The actual “no-fly zone” has not been established at this point, given that there is no evidence of a continuous-enforcement regime (e.g., combat air patrol with fighters on-call for immediate reaction).  The coalition attacks up to now have been to neutralize Qaddafi’s air defenses and hinder his operations against Benghazi.  That said, it should be clear to Qaddafi that if he uses his own attack aircraft when there’s no one around to shoot them down, there will be retribution.

Qaddafi may fix his hopes on the intervention of the African Union delegation (see above), which is to arrive on Monday.

Note: A reader at Hot Air points out that Admiral Locklear is a 4-star and is Commander Naval Forces Europe/Africa, not COMSIXTHFLT.  Correction made above.  (Full disclosure:  ADM Locklear was my boss in the USS Nimitz battle group from 2002 to 2004, so I should definitely not have misfired on that one…)

J.E. Dyer blogs at Hot Air’s Green Room and Commentary’s “contentions.”  She writes a weekly column for Patheos.

19 thoughts on “‘France’s Role in History’; 5 UPDATES from ORIGINAL”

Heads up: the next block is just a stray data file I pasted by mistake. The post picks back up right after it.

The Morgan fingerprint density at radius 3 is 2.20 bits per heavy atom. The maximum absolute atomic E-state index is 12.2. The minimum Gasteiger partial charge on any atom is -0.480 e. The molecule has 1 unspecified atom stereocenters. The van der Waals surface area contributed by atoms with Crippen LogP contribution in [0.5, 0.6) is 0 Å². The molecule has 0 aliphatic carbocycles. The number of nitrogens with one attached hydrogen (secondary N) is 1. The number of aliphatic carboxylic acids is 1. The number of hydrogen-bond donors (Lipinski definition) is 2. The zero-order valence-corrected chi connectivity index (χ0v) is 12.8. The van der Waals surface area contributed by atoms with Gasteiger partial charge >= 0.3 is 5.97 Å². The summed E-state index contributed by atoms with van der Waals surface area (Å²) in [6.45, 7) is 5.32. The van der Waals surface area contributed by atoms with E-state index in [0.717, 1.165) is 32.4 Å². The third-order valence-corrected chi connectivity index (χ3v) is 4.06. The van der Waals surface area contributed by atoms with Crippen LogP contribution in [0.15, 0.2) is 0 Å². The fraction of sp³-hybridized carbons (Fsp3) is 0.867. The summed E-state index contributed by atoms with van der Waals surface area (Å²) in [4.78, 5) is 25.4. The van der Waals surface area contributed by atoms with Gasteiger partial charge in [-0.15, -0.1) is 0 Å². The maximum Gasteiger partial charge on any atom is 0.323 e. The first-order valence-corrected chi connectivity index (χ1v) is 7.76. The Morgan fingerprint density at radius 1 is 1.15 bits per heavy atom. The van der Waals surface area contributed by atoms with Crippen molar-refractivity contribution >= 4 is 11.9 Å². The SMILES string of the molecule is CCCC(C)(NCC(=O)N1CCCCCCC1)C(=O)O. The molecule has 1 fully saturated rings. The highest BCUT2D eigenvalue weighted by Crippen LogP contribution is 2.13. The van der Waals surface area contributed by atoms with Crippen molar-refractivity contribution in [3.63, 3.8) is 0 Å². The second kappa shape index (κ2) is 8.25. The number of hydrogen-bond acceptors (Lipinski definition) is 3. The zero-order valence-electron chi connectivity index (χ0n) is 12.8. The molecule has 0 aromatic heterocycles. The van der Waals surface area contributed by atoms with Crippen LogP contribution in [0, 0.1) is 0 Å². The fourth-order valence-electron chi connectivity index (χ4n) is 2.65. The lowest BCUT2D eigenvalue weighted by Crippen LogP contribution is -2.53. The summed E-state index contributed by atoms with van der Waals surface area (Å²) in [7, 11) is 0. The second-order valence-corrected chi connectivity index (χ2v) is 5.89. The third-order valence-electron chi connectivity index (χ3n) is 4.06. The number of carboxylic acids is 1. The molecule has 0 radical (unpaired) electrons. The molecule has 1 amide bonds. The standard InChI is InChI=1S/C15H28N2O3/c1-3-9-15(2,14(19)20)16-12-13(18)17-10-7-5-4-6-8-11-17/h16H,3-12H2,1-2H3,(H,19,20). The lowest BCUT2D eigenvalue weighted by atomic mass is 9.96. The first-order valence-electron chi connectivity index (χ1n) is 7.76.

1. Thanks the French for stepping up and showing there are still adults in the room

  2. Pingback: Charles De Gaulle
  3. it’s finally good to see that facts of US behavior are flying in the face of your illusions.

  4. Any rumors that Obama might eventually request an authorization of force resolution from Congress? Or are we just going to “blame it on Rio”?

    1. for military operations authorized by a UN Security Council resolution?

      I think, DAN, that Congress can be said to have authorized it they could constructively revoke authorization by refusing to grand funding for it.

  5. Two responses, Fuster:

    The UN doesn’t authorize the President to engage in warfare, Congress does. Or at least that was what our Constitution said before Obama took over.